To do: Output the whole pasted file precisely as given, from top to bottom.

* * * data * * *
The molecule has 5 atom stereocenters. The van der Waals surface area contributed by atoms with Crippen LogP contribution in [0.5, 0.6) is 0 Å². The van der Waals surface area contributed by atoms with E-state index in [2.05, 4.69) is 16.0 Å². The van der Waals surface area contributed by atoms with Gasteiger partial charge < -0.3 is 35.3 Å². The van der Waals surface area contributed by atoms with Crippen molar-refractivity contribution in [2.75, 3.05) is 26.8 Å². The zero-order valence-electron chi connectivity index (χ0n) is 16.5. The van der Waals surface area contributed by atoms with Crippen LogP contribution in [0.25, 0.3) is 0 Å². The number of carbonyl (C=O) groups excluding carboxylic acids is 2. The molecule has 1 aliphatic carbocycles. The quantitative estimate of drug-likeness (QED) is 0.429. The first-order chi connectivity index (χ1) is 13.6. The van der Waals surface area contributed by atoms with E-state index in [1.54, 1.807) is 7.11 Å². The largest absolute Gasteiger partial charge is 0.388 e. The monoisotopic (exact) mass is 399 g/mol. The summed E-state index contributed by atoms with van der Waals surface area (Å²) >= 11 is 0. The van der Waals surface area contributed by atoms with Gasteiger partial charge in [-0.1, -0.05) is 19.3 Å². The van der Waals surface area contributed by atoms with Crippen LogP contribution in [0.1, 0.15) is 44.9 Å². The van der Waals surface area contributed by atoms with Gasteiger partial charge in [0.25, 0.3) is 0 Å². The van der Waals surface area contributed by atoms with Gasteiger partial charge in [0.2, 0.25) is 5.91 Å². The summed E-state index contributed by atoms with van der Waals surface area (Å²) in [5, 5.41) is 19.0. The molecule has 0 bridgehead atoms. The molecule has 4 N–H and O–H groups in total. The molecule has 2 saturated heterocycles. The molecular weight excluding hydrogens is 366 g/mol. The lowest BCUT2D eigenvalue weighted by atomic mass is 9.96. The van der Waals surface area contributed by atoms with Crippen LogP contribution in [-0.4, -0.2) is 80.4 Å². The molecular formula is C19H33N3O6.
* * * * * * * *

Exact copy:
The molecule has 5 atom stereocenters. The van der Waals surface area contributed by atoms with Crippen LogP contribution in [0.5, 0.6) is 0 Å². The van der Waals surface area contributed by atoms with E-state index in [2.05, 4.69) is 16.0 Å². The van der Waals surface area contributed by atoms with Gasteiger partial charge < -0.3 is 35.3 Å². The van der Waals surface area contributed by atoms with Crippen molar-refractivity contribution in [2.75, 3.05) is 26.8 Å². The zero-order valence-electron chi connectivity index (χ0n) is 16.5. The van der Waals surface area contributed by atoms with Crippen LogP contribution in [0.25, 0.3) is 0 Å². The number of carbonyl (C=O) groups excluding carboxylic acids is 2. The molecule has 1 aliphatic carbocycles. The quantitative estimate of drug-likeness (QED) is 0.429. The first-order chi connectivity index (χ1) is 13.6. The van der Waals surface area contributed by atoms with E-state index in [1.54, 1.807) is 7.11 Å². The largest absolute Gasteiger partial charge is 0.388 e. The monoisotopic (exact) mass is 399 g/mol. The summed E-state index contributed by atoms with van der Waals surface area (Å²) >= 11 is 0. The van der Waals surface area contributed by atoms with Gasteiger partial charge in [-0.1, -0.05) is 19.3 Å². The van der Waals surface area contributed by atoms with Crippen LogP contribution in [0.1, 0.15) is 44.9 Å². The van der Waals surface area contributed by atoms with Gasteiger partial charge in [0.25, 0.3) is 0 Å². The van der Waals surface area contributed by atoms with Gasteiger partial charge in [0.2, 0.25) is 5.91 Å². The summed E-state index contributed by atoms with van der Waals surface area (Å²) in [5, 5.41) is 19.0. The molecule has 0 bridgehead atoms. The molecule has 4 N–H and O–H groups in total. The molecule has 2 saturated heterocycles. The molecular weight excluding hydrogens is 366 g/mol. The lowest BCUT2D eigenvalue weighted by atomic mass is 9.96. The van der Waals surface area contributed by atoms with Crippen LogP contribution in [-0.4, -0.2) is 80.4 Å². The molecular formula is C19H33N3O6.